‘Yellow vest’ protests restart on first weekend France loosens its lockdown

With a slow and cautious lifting of the lockdown France is far from back to normal, but one feature of pre-lockdown life has re-emerged - Saturday 'yellow vest' protests.

'Yellow vest' protests restart on first weekend France loosens its lockdown
In Toulouse shopkeepers staged a counter-protest. Photo: AFP

Before France went into lockdown on March 17th the country had seen 18 months of weekly protests – albeit increasingly small and fragmented ones – from the 'yellow vest' movement.

Their traditional protest time was Saturday afternoon and on the first weekend since the lockdown rules were relaxed cities across France saw the resurgence of 'yellow vest' gatherings.

There was a heavy police presence in Montpellier and one protester was injured. Photo: AFP

Paris, Bordeaux, Montpellier, Lyon, Nantes, Strasbourg, Marseille and Toulouse were among the cities that saw demonstrations.


Although France has relaxed some rules as it moves into 'phase 1' of lifting lockdown, gatherings of more than 10 people in public places are still banned.

Police broke up gatherings of around 50 protesters in Bordeaux and Paris and groups of 300 in Lyon and 350 in Montpellier. A female protester was injured in Montpellier.

In Toulouse, shopkeepers held a counter protest, accusing 'yellow vests' of endangering public health and damaging the first weekend of trade for many businesses in two months.


Philippe Léon, from the town trader's organisation, said: “It is irresponsible for 'yellow vests' to demonstrate with the risk of contamination and irresponsible to block shops, which are on life support.”

Interior Minister Christophe Castaner added: “At a time when we need to support economic recovery and a form of freedom for our fellow citizens, those who want to hinder trade must understand that this is not necessarily the time to express themselves in this way.”

In France gatherings of 10 people or less in public spaces are allowed, although there is no limit to social gatherings in residential areas.

The government says that mass gatherings such as sports matches and concerts – and demonstrations – will probably not be allowed until September, although France's lockdown lifting strategy is gradual and depends heavily on the health situation.

READ ALSO What are the rules in socialising in France as lockdown lifts?

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What happened to the rioters who trashed the Arc de Triomphe during yellow vest violence?

A court in France has finally handed out sentences to some of those involved in the vandalism and theft at the Arc de Triomphe in December 2018 - when 'yellow vest' violence in Paris shocked the world.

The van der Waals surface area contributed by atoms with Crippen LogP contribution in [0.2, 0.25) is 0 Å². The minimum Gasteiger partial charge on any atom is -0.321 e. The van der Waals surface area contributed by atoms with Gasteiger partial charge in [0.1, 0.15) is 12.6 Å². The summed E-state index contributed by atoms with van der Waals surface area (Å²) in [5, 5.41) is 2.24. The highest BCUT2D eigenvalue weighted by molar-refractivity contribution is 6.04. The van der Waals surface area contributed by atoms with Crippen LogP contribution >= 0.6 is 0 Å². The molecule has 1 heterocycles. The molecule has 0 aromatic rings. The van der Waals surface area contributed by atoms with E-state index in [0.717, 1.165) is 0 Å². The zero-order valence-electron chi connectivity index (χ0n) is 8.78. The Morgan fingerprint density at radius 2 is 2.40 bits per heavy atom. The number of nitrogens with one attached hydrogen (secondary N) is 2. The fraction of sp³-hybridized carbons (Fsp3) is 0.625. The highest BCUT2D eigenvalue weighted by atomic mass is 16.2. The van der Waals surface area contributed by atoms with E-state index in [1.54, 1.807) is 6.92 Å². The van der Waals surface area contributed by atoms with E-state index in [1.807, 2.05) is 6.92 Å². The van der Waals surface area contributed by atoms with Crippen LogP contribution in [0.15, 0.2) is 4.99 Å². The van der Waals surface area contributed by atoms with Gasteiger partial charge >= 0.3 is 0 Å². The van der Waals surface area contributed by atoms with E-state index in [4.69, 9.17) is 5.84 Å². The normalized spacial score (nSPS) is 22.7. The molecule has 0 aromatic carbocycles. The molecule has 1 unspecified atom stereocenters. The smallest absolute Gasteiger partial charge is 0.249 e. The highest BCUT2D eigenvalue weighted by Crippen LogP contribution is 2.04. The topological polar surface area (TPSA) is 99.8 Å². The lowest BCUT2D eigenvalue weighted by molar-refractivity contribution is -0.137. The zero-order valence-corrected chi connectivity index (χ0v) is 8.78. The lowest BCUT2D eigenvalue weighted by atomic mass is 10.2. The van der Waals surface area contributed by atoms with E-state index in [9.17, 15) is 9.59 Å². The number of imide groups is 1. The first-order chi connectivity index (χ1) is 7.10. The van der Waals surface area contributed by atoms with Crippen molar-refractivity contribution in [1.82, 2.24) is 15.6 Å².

What happened to the rioters who trashed the Arc de Triomphe during yellow vest violence?
'Yellow vest' protesters clash with police by the Arc de Triomphe on December 1st 2018 in Paris. Photo: Abdulmonam EASSA / AFP

The French court on Thursday sentenced eight people to suspended jail terms and community service for taking part in one of the most violent episodes of the anti-government ‘yellow vest’ protests that rocked France two years ago.

A total of nine stood trial this week for the incident, but one of them, a former soldier, was cleared for lack of evidence, presiding judge Sonia Lumbroso said at the verdict.

The court ruled the suspects were neither the instigators nor the main culprits of the vandalism and looting around the Arc de Triomphe monument in Paris, when scenes of destruction and fierce clashes with police made global headlines.

Most of them had no criminal records.

They were sentenced to 70 hours of community service for entering the monument, but those also found guilty of stealing items such as postcards, Arc de Triomphe models or miniature Eiffel Towers from the gift shop, were fined €100 for theft.

A ‘yellow vest’ protester arrives at the courthouse in Paris to attend the trial of ten people on charge of destruction and theft around the Arc de Triomphe monument in Paris. Photo: Thomas COEX / AFP

One of the group, a man who was caught on camera trying to break down a door with a fire extinguisher, was handed the most severe sentence, a suspended prison term of eight months.

Dozens of cars were set on fire and businesses trashed all along the celebrated Champs-Elysées avenue on December 1st, 2018, the third Saturday of mass demonstrations against President Emmanuel Macron.

READ ALSO: Macron risks losing support from left against Le Pen in French presidential election

He was accused of ignoring the plight of struggling French families and after months of protests he abandoned a planned fuel tax hike and raised spending on the lowest earners.

The protesters had already skirmished with security forces at earlier rallies, but police were unprepared for the rioting that engulfed the capital just a few weeks before Christmas.

Despite firing volleys of tear gas and rubber bullets, the officers were forced to abandon their positions around the Arc de Triomphe, which honours France’s war dead.

Protesters snuffed out the eternal flame over the tomb of an unknown World War I soldier and spray-painted the stone walls with graffiti including “the yellow vests will triumph”.

Others forced their way inside the arch, ransacking the gift shop and damaging scores of artworks, causing damage that cost €1.2 million to repair.

READ ALSO: Is France’s ‘yellow vest’ movement really on its way back?